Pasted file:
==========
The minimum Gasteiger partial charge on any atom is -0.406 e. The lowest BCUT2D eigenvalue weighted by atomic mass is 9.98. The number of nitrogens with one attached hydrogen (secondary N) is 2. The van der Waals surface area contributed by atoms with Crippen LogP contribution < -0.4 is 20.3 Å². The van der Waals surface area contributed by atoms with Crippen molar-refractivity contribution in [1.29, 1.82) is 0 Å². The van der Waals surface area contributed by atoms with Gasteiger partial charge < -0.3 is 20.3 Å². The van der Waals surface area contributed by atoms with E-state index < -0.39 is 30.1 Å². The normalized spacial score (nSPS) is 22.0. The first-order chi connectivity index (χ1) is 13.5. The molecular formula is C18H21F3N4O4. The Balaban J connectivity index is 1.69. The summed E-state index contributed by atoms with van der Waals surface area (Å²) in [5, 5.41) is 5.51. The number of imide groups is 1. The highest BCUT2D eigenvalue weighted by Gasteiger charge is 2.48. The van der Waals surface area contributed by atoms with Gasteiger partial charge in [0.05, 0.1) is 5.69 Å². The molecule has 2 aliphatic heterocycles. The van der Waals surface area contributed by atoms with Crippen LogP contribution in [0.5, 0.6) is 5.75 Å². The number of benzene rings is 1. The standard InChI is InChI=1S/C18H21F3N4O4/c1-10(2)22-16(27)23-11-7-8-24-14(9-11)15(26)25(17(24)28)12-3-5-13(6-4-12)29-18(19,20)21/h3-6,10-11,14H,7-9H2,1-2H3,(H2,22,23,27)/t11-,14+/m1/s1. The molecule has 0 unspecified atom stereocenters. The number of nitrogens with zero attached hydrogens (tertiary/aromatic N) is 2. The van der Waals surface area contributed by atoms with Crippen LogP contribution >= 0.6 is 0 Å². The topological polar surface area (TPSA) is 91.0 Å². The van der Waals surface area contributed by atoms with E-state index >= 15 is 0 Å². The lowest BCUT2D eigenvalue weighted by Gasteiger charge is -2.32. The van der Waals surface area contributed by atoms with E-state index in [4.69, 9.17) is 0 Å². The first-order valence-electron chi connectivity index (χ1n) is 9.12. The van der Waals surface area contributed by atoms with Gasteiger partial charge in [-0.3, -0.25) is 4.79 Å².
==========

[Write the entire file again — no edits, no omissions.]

The minimum Gasteiger partial charge on any atom is -0.406 e. The lowest BCUT2D eigenvalue weighted by atomic mass is 9.98. The number of nitrogens with one attached hydrogen (secondary N) is 2. The van der Waals surface area contributed by atoms with Crippen LogP contribution < -0.4 is 20.3 Å². The van der Waals surface area contributed by atoms with Crippen molar-refractivity contribution in [1.29, 1.82) is 0 Å². The van der Waals surface area contributed by atoms with Gasteiger partial charge < -0.3 is 20.3 Å². The van der Waals surface area contributed by atoms with E-state index < -0.39 is 30.1 Å². The normalized spacial score (nSPS) is 22.0. The first-order chi connectivity index (χ1) is 13.5. The molecular formula is C18H21F3N4O4. The Balaban J connectivity index is 1.69. The summed E-state index contributed by atoms with van der Waals surface area (Å²) in [5, 5.41) is 5.51. The number of imide groups is 1. The highest BCUT2D eigenvalue weighted by Gasteiger charge is 2.48. The van der Waals surface area contributed by atoms with Gasteiger partial charge in [0.05, 0.1) is 5.69 Å². The molecule has 2 aliphatic heterocycles. The van der Waals surface area contributed by atoms with Crippen LogP contribution in [0.5, 0.6) is 5.75 Å². The number of benzene rings is 1. The standard InChI is InChI=1S/C18H21F3N4O4/c1-10(2)22-16(27)23-11-7-8-24-14(9-11)15(26)25(17(24)28)12-3-5-13(6-4-12)29-18(19,20)21/h3-6,10-11,14H,7-9H2,1-2H3,(H2,22,23,27)/t11-,14+/m1/s1. The molecule has 0 unspecified atom stereocenters. The number of nitrogens with zero attached hydrogens (tertiary/aromatic N) is 2. The van der Waals surface area contributed by atoms with Crippen LogP contribution >= 0.6 is 0 Å². The topological polar surface area (TPSA) is 91.0 Å². The van der Waals surface area contributed by atoms with E-state index >= 15 is 0 Å². The lowest BCUT2D eigenvalue weighted by Gasteiger charge is -2.32. The van der Waals surface area contributed by atoms with E-state index in [4.69, 9.17) is 0 Å². The first-order valence-electron chi connectivity index (χ1n) is 9.12. The van der Waals surface area contributed by atoms with Gasteiger partial charge in [-0.3, -0.25) is 4.79 Å².